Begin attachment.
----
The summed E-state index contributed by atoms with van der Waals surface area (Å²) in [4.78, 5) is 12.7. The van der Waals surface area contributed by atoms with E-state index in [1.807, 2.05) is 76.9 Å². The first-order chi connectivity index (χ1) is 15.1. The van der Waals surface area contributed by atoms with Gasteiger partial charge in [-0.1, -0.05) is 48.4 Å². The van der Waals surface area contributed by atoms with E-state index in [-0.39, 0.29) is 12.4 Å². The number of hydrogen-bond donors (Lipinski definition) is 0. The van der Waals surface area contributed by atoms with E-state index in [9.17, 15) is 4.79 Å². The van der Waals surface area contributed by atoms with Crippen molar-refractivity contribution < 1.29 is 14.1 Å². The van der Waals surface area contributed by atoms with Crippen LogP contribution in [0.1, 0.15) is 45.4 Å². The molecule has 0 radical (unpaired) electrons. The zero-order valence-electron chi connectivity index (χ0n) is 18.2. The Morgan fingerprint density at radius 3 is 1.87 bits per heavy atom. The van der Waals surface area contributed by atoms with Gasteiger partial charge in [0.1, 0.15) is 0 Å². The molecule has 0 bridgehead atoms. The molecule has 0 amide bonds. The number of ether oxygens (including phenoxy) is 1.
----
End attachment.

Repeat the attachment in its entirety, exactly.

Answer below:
The summed E-state index contributed by atoms with van der Waals surface area (Å²) in [4.78, 5) is 12.7. The van der Waals surface area contributed by atoms with E-state index in [1.807, 2.05) is 76.9 Å². The first-order chi connectivity index (χ1) is 15.1. The van der Waals surface area contributed by atoms with Gasteiger partial charge in [-0.1, -0.05) is 48.4 Å². The van der Waals surface area contributed by atoms with E-state index in [-0.39, 0.29) is 12.4 Å². The number of hydrogen-bond donors (Lipinski definition) is 0. The van der Waals surface area contributed by atoms with E-state index in [9.17, 15) is 4.79 Å². The van der Waals surface area contributed by atoms with Crippen molar-refractivity contribution < 1.29 is 14.1 Å². The van der Waals surface area contributed by atoms with Crippen LogP contribution in [0.1, 0.15) is 45.4 Å². The molecule has 0 radical (unpaired) electrons. The zero-order valence-electron chi connectivity index (χ0n) is 18.2. The Morgan fingerprint density at radius 3 is 1.87 bits per heavy atom. The van der Waals surface area contributed by atoms with Gasteiger partial charge in [0.1, 0.15) is 0 Å². The molecule has 0 bridgehead atoms. The molecule has 0 amide bonds. The number of ether oxygens (including phenoxy) is 1.